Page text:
Trendy, yes; but price is key for end users
No more sweaty shirts or foul smelling cramped interiors. The new age truck is here and for once truck makers have spared a thought for the drivers who criss-cross the country in what can be best described as sub-human conditions, reports Samiran Saha.autos Updated: Jan 06, 2010 21:26 IST
No more sweaty shirts or foul smelling cramped interiors. The new age truck is here and for once truck makers have spared a thought for the drivers who criss-cross the country in what can be best described as sub-human conditions.
“The new generation trucks will give us better drive quality, air conditioned interiors and will be safer compared to the rickety machines that we have been driving for ages,” Kalicharan, a Delhi based truck driver says with a glint of hope in his eyes.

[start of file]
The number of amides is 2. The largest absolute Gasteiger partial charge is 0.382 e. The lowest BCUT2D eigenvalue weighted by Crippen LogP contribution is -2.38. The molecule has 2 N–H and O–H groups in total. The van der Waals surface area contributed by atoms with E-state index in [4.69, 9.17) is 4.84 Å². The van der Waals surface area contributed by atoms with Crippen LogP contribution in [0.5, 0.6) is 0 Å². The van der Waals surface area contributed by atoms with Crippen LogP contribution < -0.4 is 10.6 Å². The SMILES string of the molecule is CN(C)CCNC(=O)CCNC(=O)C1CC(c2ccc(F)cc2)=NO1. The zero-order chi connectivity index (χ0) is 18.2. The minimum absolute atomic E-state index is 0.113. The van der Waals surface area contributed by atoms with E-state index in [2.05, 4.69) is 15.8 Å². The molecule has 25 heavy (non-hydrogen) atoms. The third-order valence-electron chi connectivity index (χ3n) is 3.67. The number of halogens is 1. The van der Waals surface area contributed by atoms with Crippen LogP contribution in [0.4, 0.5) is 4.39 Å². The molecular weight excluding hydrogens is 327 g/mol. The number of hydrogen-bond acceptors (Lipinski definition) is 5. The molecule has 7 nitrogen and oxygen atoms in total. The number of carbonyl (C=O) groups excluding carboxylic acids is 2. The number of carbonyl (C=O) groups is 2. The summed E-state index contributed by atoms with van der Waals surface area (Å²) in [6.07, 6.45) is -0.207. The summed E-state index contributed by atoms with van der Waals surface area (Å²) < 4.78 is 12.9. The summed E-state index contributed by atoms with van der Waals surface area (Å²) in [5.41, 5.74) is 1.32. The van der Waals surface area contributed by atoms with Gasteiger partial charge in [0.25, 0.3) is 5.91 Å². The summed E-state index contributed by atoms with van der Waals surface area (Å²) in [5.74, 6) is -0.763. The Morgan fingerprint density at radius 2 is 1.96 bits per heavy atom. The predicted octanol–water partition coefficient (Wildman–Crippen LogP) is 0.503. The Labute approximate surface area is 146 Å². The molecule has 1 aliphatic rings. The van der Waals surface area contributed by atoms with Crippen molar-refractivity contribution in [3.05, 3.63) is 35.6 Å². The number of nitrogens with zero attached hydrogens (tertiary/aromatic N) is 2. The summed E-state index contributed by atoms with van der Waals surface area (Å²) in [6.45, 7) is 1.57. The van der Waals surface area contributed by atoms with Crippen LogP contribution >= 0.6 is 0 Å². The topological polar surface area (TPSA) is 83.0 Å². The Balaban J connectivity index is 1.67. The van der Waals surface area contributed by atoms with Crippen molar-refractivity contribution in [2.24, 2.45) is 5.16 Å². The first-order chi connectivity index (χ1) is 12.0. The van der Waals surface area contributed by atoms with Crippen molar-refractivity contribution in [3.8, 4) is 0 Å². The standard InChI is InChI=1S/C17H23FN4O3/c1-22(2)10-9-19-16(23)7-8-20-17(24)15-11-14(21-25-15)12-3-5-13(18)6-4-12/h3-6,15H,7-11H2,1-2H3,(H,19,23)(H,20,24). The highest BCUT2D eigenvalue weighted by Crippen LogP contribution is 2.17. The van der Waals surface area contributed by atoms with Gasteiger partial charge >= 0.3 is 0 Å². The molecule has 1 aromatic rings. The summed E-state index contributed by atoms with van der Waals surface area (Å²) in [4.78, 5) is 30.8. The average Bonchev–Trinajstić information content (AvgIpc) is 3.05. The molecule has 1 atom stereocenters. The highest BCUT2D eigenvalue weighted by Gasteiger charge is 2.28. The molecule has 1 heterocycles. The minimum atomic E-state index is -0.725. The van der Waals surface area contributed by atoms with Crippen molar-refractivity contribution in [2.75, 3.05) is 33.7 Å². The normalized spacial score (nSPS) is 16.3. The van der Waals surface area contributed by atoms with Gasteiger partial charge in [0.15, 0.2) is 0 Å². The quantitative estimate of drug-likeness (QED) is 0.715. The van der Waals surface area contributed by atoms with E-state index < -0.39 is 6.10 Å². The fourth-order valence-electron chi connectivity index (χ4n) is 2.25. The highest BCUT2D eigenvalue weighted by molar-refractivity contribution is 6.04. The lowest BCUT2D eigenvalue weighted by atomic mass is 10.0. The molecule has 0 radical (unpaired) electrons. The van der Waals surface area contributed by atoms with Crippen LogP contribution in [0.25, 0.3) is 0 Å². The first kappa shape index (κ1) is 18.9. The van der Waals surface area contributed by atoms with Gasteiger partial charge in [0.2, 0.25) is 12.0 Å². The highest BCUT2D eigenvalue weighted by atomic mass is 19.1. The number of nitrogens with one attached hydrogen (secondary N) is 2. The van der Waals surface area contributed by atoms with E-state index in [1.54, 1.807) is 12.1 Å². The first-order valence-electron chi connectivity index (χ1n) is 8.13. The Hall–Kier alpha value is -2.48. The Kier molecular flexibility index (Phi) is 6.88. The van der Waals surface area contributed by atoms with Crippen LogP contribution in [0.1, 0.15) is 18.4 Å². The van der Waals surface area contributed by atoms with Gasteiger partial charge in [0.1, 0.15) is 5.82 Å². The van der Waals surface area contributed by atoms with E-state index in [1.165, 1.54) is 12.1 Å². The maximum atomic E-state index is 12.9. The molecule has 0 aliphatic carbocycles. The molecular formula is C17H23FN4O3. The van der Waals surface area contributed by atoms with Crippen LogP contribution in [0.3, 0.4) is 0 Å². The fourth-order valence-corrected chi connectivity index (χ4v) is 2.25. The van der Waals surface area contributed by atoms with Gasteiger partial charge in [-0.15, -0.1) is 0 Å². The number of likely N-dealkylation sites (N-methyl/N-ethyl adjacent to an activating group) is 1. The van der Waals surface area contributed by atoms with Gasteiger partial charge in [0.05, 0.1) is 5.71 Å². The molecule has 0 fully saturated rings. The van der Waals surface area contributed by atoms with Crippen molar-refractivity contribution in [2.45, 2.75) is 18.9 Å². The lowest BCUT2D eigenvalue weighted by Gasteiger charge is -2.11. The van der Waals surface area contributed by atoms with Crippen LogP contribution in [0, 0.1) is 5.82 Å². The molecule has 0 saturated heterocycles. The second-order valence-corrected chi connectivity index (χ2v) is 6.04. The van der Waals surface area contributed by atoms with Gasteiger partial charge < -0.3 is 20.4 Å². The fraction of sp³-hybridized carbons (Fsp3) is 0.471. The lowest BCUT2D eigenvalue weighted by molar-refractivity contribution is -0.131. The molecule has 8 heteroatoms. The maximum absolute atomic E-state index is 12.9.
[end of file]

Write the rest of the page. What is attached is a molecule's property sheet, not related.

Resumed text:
He said the old age trucks are not weather proof, be it summers or winters, the conditions inside the cabin are sub-human but one has to endure it to earn a living.
Tata’s Prima and Leyland’s U-Trucks would put India on par with the international trucks that are totally different form what Indian highways have seen till now.
“The products should be priced optimally. We welcome the new products offered by the manufacturers but the price points have to justify the new add ons that should help the end user increase productivity at the same costs,” Vineet Agarwal, executive director, Transport Corporation of India which has a fleet of 1200 trucks said.
Agarwal added that there should be over all development of the transport sector to support such enhancement in productivity.
“Proper after sales and service, affordable spares and good highways are necessary for the new age trucks or else the purpose will be defeated,” Agarwal added.
However those with smaller fleets feel these trucks would not make any economic sense as high maintenance costs leading to low returns would not help their business.